Zimbabwe Nurse Wins International Award For Her Tuberculosis Research
Her work will save the lives of countless HIV patients diagnosed with TB.
“Nursing is often looked down upon and people just think you are there to be the maid of the doctor or do the dirty work,” says Chenai Mathabire. “But teachers made me realize that nurses have a big role to play.”
And she did more than just play her role.
The 35-year-old from Zimbabwe won the 2017 International AIDS Society prize for her research in protecting the lives of HIV patients from tuberculosis.
After becoming the first nurse in her family, Mathabire began working for Doctors Without Borders in the care and diagnosis of HIV, tuberculosis (TB), pneumonia, and malaria patients throughout Zimbabwe. She also treated gunshot victims in South Sudan.
But her award-winning research would not begin until 2015 when Doctors Without Borders recruited her for a research assignment regarding rapid TB tests.
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TB is one of the leading causes of death among HIV patients even though tests can detect TB early.
Mathabire and her team conducted research on how easily and efficiently clinics in Malawi and Mozambique could implement rapid TB tests, which were at the time not authorized in the country.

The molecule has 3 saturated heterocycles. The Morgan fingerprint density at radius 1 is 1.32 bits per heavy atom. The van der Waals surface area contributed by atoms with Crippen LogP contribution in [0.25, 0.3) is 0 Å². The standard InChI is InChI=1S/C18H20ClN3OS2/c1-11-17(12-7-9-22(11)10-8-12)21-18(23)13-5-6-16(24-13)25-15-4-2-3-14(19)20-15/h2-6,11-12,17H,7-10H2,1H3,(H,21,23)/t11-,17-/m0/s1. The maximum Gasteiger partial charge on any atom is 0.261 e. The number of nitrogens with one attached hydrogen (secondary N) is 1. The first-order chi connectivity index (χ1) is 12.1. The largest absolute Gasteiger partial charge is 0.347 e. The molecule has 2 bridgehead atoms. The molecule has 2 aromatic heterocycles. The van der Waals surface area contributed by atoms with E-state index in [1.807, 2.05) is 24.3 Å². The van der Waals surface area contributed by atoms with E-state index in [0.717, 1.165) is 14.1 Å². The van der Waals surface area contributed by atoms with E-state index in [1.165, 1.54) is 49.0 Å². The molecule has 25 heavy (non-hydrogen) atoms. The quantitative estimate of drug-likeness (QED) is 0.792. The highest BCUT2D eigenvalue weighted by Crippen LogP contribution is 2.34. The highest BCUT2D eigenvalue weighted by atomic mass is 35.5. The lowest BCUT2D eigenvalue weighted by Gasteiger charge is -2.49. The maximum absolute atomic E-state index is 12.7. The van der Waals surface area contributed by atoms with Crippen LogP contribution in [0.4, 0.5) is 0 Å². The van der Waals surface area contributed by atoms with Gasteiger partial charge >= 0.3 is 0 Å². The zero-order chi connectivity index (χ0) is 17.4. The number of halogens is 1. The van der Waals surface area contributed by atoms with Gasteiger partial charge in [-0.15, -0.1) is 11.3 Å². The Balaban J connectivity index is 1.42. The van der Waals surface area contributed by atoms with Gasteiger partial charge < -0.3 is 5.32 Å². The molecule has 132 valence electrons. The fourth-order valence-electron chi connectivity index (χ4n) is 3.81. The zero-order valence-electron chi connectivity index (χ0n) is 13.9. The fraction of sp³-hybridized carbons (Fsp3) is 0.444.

Rapid tests analyze a patient’s urine and provide results within the hour — meaning patients can be diagnosed and begin treatment the same day. This means that low-income people from remote villages are more likely to get treatment because they don’t have to travel back and forth, which is often too expensive.
Mathabire told NPR how one man left the clinic untreated despite his rapid test confirming him for TB, because the detection method was not yet approved by the Ministry of Health, and another type of test showed a negative result.
In 2015, Chenai Mathabire began her first research project at Doctors Without Borders. This work that earned her... https://t.co/rIqpCF2piv— Crawford Library (@CrawfordLibrary) August 14, 2017
But after Doctors Without Borders published the findings of Mathabire and her team, many clinics and health aid organizations have begun using the rapid TB testing in a way that may convince larger health care systems, like Malawi’s Ministry of Health, to do the same.
The standard coughing test commonly used to detect TB can take days or even months to render results, according to Mathabire’s research. Tragically, the man of Mathabire’s story died before he was able to receive treatment due to inaccurate coughing test results.
Mathabire’s team also found that it only took a few hours to train doctors and nurses to administer the test, and patients were ready to try the new method of TB detection after experiencing so much loss due to late detections.
"Everybody basically knew somebody that had died of HIV [and opportunistic infections] in a terrible way," she told NPR.
With a killer like TB threatening HIV positive people, rapid TB tests are necessary, life-saving medical procedures to which everyone should have access.
And everyone should have access to nurses like Mathabire, whose dedication and insight often mean the difference between life and death.
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